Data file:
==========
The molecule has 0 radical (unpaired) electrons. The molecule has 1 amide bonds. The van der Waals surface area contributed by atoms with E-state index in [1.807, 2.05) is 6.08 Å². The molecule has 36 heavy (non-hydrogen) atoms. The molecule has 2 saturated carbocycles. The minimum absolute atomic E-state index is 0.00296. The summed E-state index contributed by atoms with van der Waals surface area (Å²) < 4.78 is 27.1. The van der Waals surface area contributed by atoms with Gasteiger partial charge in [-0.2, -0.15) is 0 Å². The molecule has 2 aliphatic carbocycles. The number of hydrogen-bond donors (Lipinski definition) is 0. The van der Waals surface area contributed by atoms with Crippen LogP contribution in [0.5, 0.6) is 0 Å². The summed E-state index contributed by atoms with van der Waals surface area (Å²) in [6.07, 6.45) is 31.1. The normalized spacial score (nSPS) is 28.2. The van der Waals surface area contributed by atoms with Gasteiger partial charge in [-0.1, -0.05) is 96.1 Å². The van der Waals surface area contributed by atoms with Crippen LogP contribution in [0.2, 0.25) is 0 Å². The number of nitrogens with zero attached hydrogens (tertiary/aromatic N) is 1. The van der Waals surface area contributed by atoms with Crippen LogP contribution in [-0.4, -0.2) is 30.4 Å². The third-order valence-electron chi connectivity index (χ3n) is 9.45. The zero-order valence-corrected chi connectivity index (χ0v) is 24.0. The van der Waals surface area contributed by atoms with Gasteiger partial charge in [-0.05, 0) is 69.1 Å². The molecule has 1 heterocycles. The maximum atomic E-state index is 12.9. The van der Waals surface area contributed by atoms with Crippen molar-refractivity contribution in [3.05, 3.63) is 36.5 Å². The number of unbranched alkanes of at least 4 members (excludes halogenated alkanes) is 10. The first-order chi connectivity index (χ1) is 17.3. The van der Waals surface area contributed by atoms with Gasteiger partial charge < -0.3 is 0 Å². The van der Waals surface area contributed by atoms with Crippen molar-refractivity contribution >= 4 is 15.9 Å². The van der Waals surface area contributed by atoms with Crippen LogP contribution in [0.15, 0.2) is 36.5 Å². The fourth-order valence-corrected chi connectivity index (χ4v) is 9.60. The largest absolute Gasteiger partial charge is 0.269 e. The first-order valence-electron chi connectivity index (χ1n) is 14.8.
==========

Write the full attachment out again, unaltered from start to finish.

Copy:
The molecule has 0 radical (unpaired) electrons. The molecule has 1 amide bonds. The van der Waals surface area contributed by atoms with E-state index in [1.807, 2.05) is 6.08 Å². The molecule has 36 heavy (non-hydrogen) atoms. The molecule has 2 saturated carbocycles. The minimum absolute atomic E-state index is 0.00296. The summed E-state index contributed by atoms with van der Waals surface area (Å²) < 4.78 is 27.1. The van der Waals surface area contributed by atoms with Gasteiger partial charge in [-0.2, -0.15) is 0 Å². The molecule has 2 aliphatic carbocycles. The number of hydrogen-bond donors (Lipinski definition) is 0. The van der Waals surface area contributed by atoms with Crippen LogP contribution in [0.5, 0.6) is 0 Å². The summed E-state index contributed by atoms with van der Waals surface area (Å²) in [6.07, 6.45) is 31.1. The normalized spacial score (nSPS) is 28.2. The van der Waals surface area contributed by atoms with Gasteiger partial charge in [-0.1, -0.05) is 96.1 Å². The van der Waals surface area contributed by atoms with Crippen LogP contribution in [0.2, 0.25) is 0 Å². The number of nitrogens with zero attached hydrogens (tertiary/aromatic N) is 1. The van der Waals surface area contributed by atoms with Crippen LogP contribution in [-0.4, -0.2) is 30.4 Å². The third-order valence-electron chi connectivity index (χ3n) is 9.45. The zero-order valence-corrected chi connectivity index (χ0v) is 24.0. The van der Waals surface area contributed by atoms with Gasteiger partial charge in [-0.05, 0) is 69.1 Å². The molecule has 1 heterocycles. The maximum atomic E-state index is 12.9. The van der Waals surface area contributed by atoms with Crippen molar-refractivity contribution in [3.05, 3.63) is 36.5 Å². The number of unbranched alkanes of at least 4 members (excludes halogenated alkanes) is 10. The first-order chi connectivity index (χ1) is 17.3. The van der Waals surface area contributed by atoms with Gasteiger partial charge < -0.3 is 0 Å². The van der Waals surface area contributed by atoms with Crippen molar-refractivity contribution >= 4 is 15.9 Å². The van der Waals surface area contributed by atoms with Crippen LogP contribution in [0.15, 0.2) is 36.5 Å². The fourth-order valence-corrected chi connectivity index (χ4v) is 9.60. The largest absolute Gasteiger partial charge is 0.269 e. The first-order valence-electron chi connectivity index (χ1n) is 14.8.